Fractures - Fractures from overuse in child-athletes are commonly seen in podiatric medical offices. Growth plates are particularly susceptible to injuries, but mid-shaft fractures of the bone also occur. If a fracture is not severe, rest and immobilization may be the best treatment. More complicated injuries may require casting or surgical correction. If swelling and pain persist, see a podiatrist.

Sever's disease - Sever's Disease is commonly seen in children who play soccer. It is often felt as pain behind the heel caused by inflammation of the apophysis, a growth plate where a tendon is attached to the bone. Rest, ice and heel lifts are usually prescribed.

Shin splints and stress fractures - Shin splints are microtears or inflammation of the anterior leg muscles, as are Achilles tendon pulls in the posterior region of the leg. Again, rest is most important in healing these injuries. If pain is persistent, see a podiatrist, who can recommend strengthening exercises, certain shoes, or if indicated, prescribe custom-made shoe inserts known as orthoses.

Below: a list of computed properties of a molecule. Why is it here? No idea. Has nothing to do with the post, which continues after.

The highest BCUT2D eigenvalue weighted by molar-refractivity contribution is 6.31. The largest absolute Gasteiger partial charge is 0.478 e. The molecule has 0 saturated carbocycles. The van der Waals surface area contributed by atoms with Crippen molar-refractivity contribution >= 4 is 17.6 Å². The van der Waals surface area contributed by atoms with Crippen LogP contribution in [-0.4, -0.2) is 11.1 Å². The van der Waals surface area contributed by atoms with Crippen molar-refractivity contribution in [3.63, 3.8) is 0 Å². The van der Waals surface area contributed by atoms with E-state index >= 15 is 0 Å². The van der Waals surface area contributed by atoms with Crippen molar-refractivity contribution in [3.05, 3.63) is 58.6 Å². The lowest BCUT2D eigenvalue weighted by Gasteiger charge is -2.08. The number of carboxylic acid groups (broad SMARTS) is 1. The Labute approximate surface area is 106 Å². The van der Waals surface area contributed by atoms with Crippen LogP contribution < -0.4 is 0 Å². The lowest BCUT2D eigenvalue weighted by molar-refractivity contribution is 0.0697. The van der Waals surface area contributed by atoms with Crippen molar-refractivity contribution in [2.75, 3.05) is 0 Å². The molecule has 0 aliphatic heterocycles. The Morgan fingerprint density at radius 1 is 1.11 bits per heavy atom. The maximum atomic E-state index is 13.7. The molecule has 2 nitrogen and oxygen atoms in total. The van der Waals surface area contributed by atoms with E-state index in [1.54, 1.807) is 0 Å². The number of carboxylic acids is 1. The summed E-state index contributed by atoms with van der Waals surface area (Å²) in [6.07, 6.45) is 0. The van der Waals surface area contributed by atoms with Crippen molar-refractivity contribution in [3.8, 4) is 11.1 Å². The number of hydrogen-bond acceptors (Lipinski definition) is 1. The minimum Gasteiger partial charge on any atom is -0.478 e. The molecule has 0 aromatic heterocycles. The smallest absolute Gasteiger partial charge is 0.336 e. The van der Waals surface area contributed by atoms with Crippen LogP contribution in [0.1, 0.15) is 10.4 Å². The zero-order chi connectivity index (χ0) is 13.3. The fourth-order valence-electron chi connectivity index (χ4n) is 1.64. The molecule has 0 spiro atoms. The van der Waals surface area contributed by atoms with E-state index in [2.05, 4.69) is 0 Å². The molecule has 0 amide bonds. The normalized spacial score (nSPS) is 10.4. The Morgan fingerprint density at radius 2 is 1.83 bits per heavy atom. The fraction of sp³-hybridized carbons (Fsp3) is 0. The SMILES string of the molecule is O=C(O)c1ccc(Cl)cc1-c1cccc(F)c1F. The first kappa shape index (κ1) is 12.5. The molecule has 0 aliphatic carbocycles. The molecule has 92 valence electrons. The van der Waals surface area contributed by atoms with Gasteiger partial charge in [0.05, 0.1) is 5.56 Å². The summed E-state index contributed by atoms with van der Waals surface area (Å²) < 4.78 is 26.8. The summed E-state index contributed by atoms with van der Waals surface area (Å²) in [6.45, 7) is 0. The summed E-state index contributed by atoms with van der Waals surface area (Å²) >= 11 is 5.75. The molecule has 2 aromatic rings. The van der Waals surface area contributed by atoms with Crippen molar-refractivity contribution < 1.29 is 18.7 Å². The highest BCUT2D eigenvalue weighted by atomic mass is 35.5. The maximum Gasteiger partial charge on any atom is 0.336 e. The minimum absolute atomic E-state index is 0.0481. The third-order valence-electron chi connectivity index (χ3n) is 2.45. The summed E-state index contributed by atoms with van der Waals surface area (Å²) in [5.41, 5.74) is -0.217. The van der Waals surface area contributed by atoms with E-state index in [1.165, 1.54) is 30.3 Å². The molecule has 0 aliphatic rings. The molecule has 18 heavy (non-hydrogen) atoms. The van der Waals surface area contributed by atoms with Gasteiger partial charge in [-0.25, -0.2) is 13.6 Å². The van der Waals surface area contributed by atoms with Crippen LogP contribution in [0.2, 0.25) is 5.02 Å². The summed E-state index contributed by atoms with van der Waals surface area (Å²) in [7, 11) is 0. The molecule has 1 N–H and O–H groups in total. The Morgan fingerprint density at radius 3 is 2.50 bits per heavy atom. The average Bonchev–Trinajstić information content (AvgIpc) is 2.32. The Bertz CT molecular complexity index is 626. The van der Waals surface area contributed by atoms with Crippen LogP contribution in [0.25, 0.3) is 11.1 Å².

A Word to Parents

All parents want to see their children do well in sports. But putting too much pressure on a child to become a star athlete may result in both physical and emotional injury to the child. A child should enjoy playing a sport, but if forced, could be turned away from all sports for a lifetime.

Especially with individual sports such as swimming, figure skating, and gymnastics that require long hours of practice every day, be certain the child's heart is in the endeavour, not just yours. When it comes to sports, overzealous parents can potentially do their children more harm than good.

Source: B.C. Association of Podiatrists, American Podiatric Medical Association